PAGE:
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Want to Motivate Your Employees? Learn from Weight-loss Superstars

How ditching averages and focusing on star power might improve your organization

Based on the research: “Inspiration from the ‘Biggest Loser’: Social Interactions in a Weight Loss Program”

Article written by: Megan Haynes

Artwork by: Gary Neill

When a new year kicks off, the prospect of a shining fresh start is all too alluring. New year, new me becomes a mantra as we commit to paper our resolutions with earnest determination and a sense of inspiration.

Knowing that a popular goal for many will be to shed a few extra pounds, it’s a good time to remember that there are numerous factors that affect someone’s ability to lose weight. There’s the traditional way of looking at weight loss: eat less food, be more active—yet don’t forget that age, metabolism, emotional well-being, and extenuating health factors also have an effect.

But what about someone else’s weight loss? Can another person’s success motivate our own—and does this principle apply in the workplace?

New research from Nathan Yang, Assistant Professor of Marketing at McGill University, and co-author Kosuke Uetake (Yale School of Management) looks at how a group setting affects a person’s dieting journey and reveals potential lessons for organizations that want to motivate staff.

The researchers studied people who regularly attended group weight-loss meetings and found that, when compared to a class average, all participants still gained a few pounds. But when a group’s most successful participant— “the biggest loser”—was held up as an example, the rest were more likely to lose weight as well.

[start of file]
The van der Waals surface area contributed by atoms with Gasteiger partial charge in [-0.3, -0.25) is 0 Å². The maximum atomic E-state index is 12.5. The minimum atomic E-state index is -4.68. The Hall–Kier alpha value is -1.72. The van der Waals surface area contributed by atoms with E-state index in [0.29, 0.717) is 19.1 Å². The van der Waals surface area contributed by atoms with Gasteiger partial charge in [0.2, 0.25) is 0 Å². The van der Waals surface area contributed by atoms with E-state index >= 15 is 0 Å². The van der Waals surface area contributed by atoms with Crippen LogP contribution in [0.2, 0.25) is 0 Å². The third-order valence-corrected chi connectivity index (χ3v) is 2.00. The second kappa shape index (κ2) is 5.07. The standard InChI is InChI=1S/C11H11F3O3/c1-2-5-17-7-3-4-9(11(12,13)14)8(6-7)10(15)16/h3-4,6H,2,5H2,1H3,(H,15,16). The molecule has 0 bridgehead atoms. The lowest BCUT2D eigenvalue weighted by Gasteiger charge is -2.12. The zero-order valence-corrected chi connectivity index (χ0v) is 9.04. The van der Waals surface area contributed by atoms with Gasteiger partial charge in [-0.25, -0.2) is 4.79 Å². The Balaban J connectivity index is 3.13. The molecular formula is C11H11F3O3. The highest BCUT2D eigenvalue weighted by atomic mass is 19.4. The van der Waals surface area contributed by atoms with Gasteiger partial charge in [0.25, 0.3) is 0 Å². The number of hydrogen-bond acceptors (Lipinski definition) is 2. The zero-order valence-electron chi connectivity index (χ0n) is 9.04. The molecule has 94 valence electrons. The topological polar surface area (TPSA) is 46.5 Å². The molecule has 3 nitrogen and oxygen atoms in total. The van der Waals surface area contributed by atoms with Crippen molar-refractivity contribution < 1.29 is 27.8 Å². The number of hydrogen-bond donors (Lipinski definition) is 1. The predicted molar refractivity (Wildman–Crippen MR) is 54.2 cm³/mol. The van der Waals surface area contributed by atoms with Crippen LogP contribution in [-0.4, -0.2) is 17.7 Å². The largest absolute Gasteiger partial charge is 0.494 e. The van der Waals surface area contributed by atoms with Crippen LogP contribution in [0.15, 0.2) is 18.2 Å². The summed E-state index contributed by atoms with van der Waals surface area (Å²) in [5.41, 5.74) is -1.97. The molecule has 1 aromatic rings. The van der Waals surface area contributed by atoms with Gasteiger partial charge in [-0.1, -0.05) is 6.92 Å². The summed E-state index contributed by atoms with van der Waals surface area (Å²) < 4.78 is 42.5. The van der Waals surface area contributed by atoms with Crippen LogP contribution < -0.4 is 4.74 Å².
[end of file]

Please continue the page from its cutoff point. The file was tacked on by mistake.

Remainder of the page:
“By comparing people to an average, participants can often leave feeling discouraged,” says Yang. “It’s easy to think you’ve failed when all of your peers have succeeded in some measure.” In contrast, when compared to the star pupil, rather than feeling discouraged, group participants viewed their peer’s success as something attainable—a goal to reach rather than a scorecard against which they’re to be measured. They might begin to tell themselves: If this person—someone who is on par with everyone else—can do it, then so can I.

Context is everything

So what does this mean for organizations? Yang says the idea of using star employees can be greatly motivating, but only in the right context such as teams that start off on equal footing or where there are measurable metrics of success, like sales targets.

So, don’t go breaking out the employee of the month wall just yet.On the other hand, groups that rely heavily on teamwork may not benefit from one person being elevated above the others. So, don’t go breaking out the employee of the month wall just yet. “What’s important is to know exactly when and why your best success stories should be brought to the fore,” explains Yang.